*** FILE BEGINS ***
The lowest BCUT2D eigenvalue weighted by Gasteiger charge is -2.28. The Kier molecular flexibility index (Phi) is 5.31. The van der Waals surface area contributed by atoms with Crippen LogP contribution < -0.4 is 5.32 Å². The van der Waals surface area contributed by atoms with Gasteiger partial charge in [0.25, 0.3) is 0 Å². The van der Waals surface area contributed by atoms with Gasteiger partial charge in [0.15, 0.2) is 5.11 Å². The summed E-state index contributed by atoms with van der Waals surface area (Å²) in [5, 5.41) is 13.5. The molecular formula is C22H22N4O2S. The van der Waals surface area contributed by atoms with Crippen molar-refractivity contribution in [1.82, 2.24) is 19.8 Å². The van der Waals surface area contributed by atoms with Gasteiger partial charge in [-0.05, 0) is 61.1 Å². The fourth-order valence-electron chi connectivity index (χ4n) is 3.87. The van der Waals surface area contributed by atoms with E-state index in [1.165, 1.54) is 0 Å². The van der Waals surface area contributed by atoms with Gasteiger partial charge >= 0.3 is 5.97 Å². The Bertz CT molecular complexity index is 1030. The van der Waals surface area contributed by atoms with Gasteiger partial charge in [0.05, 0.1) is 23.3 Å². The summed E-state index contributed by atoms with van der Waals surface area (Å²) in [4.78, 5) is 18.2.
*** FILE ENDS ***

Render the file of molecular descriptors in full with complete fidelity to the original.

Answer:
The lowest BCUT2D eigenvalue weighted by Gasteiger charge is -2.28. The Kier molecular flexibility index (Phi) is 5.31. The van der Waals surface area contributed by atoms with Crippen LogP contribution < -0.4 is 5.32 Å². The van der Waals surface area contributed by atoms with Gasteiger partial charge in [0.25, 0.3) is 0 Å². The van der Waals surface area contributed by atoms with Gasteiger partial charge in [0.15, 0.2) is 5.11 Å². The summed E-state index contributed by atoms with van der Waals surface area (Å²) in [5, 5.41) is 13.5. The molecular formula is C22H22N4O2S. The van der Waals surface area contributed by atoms with Crippen molar-refractivity contribution in [1.82, 2.24) is 19.8 Å². The van der Waals surface area contributed by atoms with Gasteiger partial charge in [-0.05, 0) is 61.1 Å². The fourth-order valence-electron chi connectivity index (χ4n) is 3.87. The van der Waals surface area contributed by atoms with E-state index in [1.165, 1.54) is 0 Å². The van der Waals surface area contributed by atoms with Gasteiger partial charge >= 0.3 is 5.97 Å². The Bertz CT molecular complexity index is 1030. The van der Waals surface area contributed by atoms with Gasteiger partial charge in [0.05, 0.1) is 23.3 Å². The summed E-state index contributed by atoms with van der Waals surface area (Å²) in [4.78, 5) is 18.2.